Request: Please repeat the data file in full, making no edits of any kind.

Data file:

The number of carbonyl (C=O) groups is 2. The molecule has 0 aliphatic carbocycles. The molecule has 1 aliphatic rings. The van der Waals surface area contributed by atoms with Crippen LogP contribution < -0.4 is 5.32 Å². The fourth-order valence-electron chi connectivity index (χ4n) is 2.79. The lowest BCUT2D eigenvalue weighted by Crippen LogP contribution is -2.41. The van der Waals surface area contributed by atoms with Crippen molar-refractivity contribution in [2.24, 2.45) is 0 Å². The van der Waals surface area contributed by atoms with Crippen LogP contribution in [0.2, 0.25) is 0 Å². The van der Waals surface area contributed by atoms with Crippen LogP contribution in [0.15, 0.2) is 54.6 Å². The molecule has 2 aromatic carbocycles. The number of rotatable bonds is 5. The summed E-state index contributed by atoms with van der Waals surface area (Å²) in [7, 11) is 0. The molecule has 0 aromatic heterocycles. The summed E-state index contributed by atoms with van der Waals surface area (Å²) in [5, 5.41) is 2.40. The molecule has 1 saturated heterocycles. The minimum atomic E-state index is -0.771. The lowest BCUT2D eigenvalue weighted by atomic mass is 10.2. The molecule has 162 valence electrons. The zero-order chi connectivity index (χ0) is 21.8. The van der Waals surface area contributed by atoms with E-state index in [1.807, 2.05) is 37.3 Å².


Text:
The number of carbonyl (C=O) groups is 2. The molecule has 0 aliphatic carbocycles. The molecule has 1 aliphatic rings. The van der Waals surface area contributed by atoms with Crippen LogP contribution < -0.4 is 5.32 Å². The fourth-order valence-electron chi connectivity index (χ4n) is 2.79. The lowest BCUT2D eigenvalue weighted by Crippen LogP contribution is -2.41. The van der Waals surface area contributed by atoms with Crippen molar-refractivity contribution in [2.24, 2.45) is 0 Å². The van der Waals surface area contributed by atoms with Crippen LogP contribution in [0.2, 0.25) is 0 Å². The van der Waals surface area contributed by atoms with Crippen LogP contribution in [0.15, 0.2) is 54.6 Å². The molecule has 2 aromatic carbocycles. The number of rotatable bonds is 5. The summed E-state index contributed by atoms with van der Waals surface area (Å²) in [7, 11) is 0. The molecule has 0 aromatic heterocycles. The summed E-state index contributed by atoms with van der Waals surface area (Å²) in [5, 5.41) is 2.40. The molecule has 1 saturated heterocycles. The minimum atomic E-state index is -0.771. The lowest BCUT2D eigenvalue weighted by atomic mass is 10.2. The molecule has 162 valence electrons. The zero-order chi connectivity index (χ0) is 21.8. The van der Waals surface area contributed by atoms with E-state index in [1.807, 2.05) is 37.3 Å².